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Ranchers pay $106 willful trespass fee

Dan and Eddyann Filippini, of the Badger and Chiara ranches, paid a total of $106 for a willful trespass fee to the Bureau of Land Management for turning out 484 head of cattle June 2 on the North Buffalo Allotment, prior to a settlement agreement between the BLM and the Filippinis that was put into place June 5.

Eddyann Filippini said the fee is an attempt by the BLM to put a black mark on her family’s good name because they are law abiding citizens and have never had a willful trespass fee before.

She said her family agreed to pay the fee out of goodwill and as part of the settlement agreement that allowed her ranches to turn cattle out onto the allotment that was previous closed in 2013 by the BLM because of severe drought conditions.

Filippini said the fee was a percentage based on the cows grazing on the public AUMs which she denies happened, saying the BLM has no proof.

Rudy Evenson, deputy chief of communications for the BLM, said the BLM did not send a person to the allotment to count the cattle or to see where they were grazing. He said the public/private checkerboarded nature of the allotment led the BLM to conclude the cattle had grazed on public land. None of the areas on the allotment are fenced.

The Filippinis have 2,500 private AUMs and 158 public AUMs on the North Buffalo Allotment, according Evenson. They only had to pay the willful trespass fee on the public AUMs.

Filippini added that her ranch had permission from the BLM to turn the cattle out to the private AUMs June 2.

Evenson said the Filippinis had no permission to turn their cattle out onto the public areas of the allotment but BLM acting state Director John Ruhs called Eddyann Filippini the night before her family turned out the cattle.

According to Evenson, Ruhs told Filippini the public parts of the allotment were still closed to grazing but that he would not interfere with her turning out the cattle on the private land. Evenson said Ruhs told her that because the BLM did not want to have a confrontation over the issue.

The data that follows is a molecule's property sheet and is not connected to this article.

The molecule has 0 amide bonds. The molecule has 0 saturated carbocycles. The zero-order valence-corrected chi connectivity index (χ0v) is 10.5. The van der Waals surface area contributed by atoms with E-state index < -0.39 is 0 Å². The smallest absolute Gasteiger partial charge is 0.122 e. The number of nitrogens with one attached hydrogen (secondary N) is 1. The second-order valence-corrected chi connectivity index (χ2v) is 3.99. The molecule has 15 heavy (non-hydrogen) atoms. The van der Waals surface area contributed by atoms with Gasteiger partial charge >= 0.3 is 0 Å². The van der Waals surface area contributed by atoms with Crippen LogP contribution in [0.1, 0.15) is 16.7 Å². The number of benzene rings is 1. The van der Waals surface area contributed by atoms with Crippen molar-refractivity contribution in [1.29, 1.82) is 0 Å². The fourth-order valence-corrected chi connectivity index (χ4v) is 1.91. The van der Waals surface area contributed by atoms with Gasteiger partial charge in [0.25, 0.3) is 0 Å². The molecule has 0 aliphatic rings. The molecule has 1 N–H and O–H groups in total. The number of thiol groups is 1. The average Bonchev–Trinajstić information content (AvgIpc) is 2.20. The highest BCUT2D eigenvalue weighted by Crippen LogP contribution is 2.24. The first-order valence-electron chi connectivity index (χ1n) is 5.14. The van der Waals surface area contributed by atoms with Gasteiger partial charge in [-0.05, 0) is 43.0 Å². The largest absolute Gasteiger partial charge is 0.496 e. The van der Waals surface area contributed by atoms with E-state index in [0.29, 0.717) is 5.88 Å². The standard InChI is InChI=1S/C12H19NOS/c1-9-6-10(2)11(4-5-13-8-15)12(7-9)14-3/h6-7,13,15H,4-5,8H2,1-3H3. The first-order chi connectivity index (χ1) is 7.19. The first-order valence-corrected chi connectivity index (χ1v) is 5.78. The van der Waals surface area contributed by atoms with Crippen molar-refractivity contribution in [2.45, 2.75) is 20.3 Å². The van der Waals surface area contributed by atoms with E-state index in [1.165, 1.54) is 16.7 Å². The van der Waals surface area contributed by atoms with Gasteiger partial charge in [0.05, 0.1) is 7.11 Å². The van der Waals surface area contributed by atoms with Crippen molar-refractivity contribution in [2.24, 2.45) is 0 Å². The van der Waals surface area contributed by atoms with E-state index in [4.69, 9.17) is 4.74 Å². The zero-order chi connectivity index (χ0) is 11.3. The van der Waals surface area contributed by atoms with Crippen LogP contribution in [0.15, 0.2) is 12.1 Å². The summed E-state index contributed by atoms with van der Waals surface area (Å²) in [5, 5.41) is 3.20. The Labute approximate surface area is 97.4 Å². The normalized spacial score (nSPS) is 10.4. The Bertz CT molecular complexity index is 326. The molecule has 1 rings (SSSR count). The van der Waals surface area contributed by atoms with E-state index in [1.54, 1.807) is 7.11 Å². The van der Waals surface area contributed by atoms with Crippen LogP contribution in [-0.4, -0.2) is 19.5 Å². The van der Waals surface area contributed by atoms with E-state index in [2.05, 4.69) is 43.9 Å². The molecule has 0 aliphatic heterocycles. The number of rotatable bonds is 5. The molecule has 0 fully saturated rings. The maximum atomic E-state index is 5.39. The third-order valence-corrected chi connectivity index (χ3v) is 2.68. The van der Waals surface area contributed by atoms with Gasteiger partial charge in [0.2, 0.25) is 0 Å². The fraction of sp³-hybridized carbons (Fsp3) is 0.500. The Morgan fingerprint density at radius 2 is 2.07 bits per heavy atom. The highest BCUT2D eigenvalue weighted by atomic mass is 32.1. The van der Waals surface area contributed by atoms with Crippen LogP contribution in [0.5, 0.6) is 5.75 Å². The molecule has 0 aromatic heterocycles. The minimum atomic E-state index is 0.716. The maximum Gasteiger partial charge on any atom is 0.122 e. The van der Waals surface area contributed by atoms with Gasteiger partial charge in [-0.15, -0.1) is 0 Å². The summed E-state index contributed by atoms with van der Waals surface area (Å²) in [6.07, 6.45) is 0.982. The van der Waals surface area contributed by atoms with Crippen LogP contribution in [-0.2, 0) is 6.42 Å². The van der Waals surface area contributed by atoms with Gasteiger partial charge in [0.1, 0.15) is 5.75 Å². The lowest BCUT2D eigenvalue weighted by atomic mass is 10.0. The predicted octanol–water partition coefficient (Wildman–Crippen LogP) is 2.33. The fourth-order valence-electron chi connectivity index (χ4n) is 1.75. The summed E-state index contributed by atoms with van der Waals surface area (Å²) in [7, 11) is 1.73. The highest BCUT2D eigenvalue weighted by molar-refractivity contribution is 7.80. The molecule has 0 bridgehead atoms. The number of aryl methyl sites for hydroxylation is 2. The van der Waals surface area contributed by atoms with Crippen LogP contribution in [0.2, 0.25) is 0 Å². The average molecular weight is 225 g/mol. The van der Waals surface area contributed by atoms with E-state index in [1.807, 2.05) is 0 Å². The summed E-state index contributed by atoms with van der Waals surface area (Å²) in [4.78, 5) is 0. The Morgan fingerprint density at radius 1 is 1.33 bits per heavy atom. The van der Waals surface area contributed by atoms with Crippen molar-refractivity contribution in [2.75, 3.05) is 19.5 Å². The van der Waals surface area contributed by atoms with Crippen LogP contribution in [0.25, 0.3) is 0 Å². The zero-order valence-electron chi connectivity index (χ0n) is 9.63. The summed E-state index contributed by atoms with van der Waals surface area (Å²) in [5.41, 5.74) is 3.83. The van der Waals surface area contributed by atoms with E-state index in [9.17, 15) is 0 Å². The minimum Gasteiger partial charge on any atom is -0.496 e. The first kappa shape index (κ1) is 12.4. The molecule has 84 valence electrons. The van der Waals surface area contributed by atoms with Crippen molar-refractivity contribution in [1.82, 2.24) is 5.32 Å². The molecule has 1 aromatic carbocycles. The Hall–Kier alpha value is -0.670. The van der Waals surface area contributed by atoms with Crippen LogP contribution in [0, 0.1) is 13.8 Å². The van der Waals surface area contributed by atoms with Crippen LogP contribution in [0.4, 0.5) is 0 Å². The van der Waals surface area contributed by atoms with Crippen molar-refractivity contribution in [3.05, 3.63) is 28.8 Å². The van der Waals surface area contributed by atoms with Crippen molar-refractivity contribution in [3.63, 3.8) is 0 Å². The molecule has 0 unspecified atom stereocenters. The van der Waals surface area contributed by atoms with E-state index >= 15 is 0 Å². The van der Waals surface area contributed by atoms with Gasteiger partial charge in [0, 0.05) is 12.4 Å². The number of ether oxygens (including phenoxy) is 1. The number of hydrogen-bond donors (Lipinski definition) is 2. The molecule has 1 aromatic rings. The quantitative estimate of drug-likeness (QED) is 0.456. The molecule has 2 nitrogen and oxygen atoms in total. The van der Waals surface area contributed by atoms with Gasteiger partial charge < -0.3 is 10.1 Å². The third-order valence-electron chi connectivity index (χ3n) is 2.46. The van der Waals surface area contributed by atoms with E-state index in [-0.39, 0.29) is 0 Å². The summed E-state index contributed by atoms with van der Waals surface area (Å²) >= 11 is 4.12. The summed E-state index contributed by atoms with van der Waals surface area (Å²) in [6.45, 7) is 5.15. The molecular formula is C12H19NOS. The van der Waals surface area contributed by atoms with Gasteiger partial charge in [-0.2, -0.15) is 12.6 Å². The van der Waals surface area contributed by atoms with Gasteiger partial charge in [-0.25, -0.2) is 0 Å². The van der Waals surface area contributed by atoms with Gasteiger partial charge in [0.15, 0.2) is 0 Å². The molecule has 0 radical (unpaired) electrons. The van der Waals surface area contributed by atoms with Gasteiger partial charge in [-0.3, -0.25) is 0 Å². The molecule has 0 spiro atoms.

Evenson added that this conversation did not give the Filippinis permission to graze on the private areas but he also said that there is much debate on whether or not they would even need permission from the BLM in order to graze on private land.

As far as whether or not the Filipinis had permission from the BLM to graze on the private areas, Evenson said that is a complex legal issue that was resolved in the settlement agreement.

Wildlife groups continue to protest and express outrage over what they call excessive grazing of drought-ravaged public lands.

“The lawless public lands welfare ranching taking place in Nevada right now is Exhibit number one of why sage grouse need to be listed under the ESA (Endangered Species Act),” said Katie Fite, public lands director for Wildlands Defense. “The well-to-do ranchers in Buffalo Valley, Argenta and elsewhere appear to be intent on purposefully destroying the fragile drought-impaired sage habitat with cattle herds and lethal livestock facilities, and wiping out the grouse altogether.”

She added, “Nevada BLM leadership appears AWOL, and unable to control cattlemen abuse of the American people’s public lands, waters and wildlife.”

The June 5 settlement agreement outlines guidelines the Filippinis must follow including that their cows must come off the allotment or be moved when certain drought triggers are met.

There has been talk that the BLM caved under the pressure of the ranchers in reaching the settlement agreement.

“The BLM followed the law in terms of settling the trespass that happened when they turned out the cows,” Evenson said on the issue.

When the BLM closed the allotment in 2013, the Filippinis appealed the decision and the judge denied their stay and ordered the cattle to be taken off the allotment, Evenson explained.

Then a second appeal was filed and that was still going through when the recent settlement agreement was reached. After the settlement agreement, the judge issued an order dismissing the appeal, which enable the allotment to be opened.

Eddyann Filippini said she feels it was not wrong for her family to turn cattle out onto the allotment because they have been ranching in norther Nevada for close to five generations without trashing the land. She feels the willful trespass fee is a personal attack on her family by the BLM.

A recent article in the New York Times compared the Filippinis to southern Nevada rancher Cliven Bundy.

“We have no association with Cliven Bundy,” Filippini said. “We have always paid our grazing fees and we have a permit that is in good standing and the resource was not the issue as far as the drought. There was plenty of feed for the cattle. We protected our liberty, our property and our lifestyle because if we hadn’t turned our cattle out, we would have had to sell them.”

The north Buffalo Allotment is 100,000 acres and located just outside of Battle Mountain.